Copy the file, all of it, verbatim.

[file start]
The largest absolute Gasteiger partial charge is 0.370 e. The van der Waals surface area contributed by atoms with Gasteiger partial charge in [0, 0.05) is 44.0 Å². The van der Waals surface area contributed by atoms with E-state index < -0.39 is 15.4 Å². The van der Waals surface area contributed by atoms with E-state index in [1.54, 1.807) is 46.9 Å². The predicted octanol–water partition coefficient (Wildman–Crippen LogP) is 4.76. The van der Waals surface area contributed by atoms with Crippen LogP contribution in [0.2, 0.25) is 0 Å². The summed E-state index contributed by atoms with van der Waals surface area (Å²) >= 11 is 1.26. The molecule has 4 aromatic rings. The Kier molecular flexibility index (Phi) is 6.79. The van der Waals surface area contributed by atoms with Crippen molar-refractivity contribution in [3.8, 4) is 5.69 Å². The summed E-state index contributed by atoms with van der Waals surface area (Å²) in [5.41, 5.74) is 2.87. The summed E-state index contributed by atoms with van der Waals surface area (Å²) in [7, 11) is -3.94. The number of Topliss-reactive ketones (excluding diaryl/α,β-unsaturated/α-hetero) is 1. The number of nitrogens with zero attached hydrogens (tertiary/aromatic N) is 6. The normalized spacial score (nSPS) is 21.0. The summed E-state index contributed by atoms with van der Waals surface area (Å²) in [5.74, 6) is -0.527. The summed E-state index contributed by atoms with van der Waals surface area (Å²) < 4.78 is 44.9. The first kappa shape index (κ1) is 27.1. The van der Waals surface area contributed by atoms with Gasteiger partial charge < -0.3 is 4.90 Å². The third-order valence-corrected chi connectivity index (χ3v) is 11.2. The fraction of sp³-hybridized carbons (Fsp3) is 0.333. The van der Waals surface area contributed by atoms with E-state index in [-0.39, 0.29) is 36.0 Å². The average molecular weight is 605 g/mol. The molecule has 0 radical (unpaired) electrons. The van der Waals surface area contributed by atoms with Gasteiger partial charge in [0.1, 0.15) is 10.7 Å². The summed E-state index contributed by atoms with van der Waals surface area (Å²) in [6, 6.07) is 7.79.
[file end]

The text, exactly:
The largest absolute Gasteiger partial charge is 0.370 e. The van der Waals surface area contributed by atoms with Gasteiger partial charge in [0, 0.05) is 44.0 Å². The van der Waals surface area contributed by atoms with E-state index < -0.39 is 15.4 Å². The van der Waals surface area contributed by atoms with E-state index in [1.54, 1.807) is 46.9 Å². The predicted octanol–water partition coefficient (Wildman–Crippen LogP) is 4.76. The van der Waals surface area contributed by atoms with Crippen LogP contribution in [0.2, 0.25) is 0 Å². The summed E-state index contributed by atoms with van der Waals surface area (Å²) >= 11 is 1.26. The molecule has 4 aromatic rings. The Kier molecular flexibility index (Phi) is 6.79. The van der Waals surface area contributed by atoms with Crippen molar-refractivity contribution in [3.8, 4) is 5.69 Å². The summed E-state index contributed by atoms with van der Waals surface area (Å²) in [5.41, 5.74) is 2.87. The summed E-state index contributed by atoms with van der Waals surface area (Å²) in [7, 11) is -3.94. The number of Topliss-reactive ketones (excluding diaryl/α,β-unsaturated/α-hetero) is 1. The number of nitrogens with zero attached hydrogens (tertiary/aromatic N) is 6. The normalized spacial score (nSPS) is 21.0. The summed E-state index contributed by atoms with van der Waals surface area (Å²) in [5.74, 6) is -0.527. The summed E-state index contributed by atoms with van der Waals surface area (Å²) < 4.78 is 44.9. The first kappa shape index (κ1) is 27.1. The van der Waals surface area contributed by atoms with Gasteiger partial charge < -0.3 is 4.90 Å². The third-order valence-corrected chi connectivity index (χ3v) is 11.2. The fraction of sp³-hybridized carbons (Fsp3) is 0.333. The van der Waals surface area contributed by atoms with E-state index in [-0.39, 0.29) is 36.0 Å². The average molecular weight is 605 g/mol. The molecule has 0 radical (unpaired) electrons. The van der Waals surface area contributed by atoms with Gasteiger partial charge in [0.1, 0.15) is 10.7 Å². The summed E-state index contributed by atoms with van der Waals surface area (Å²) in [6, 6.07) is 7.79.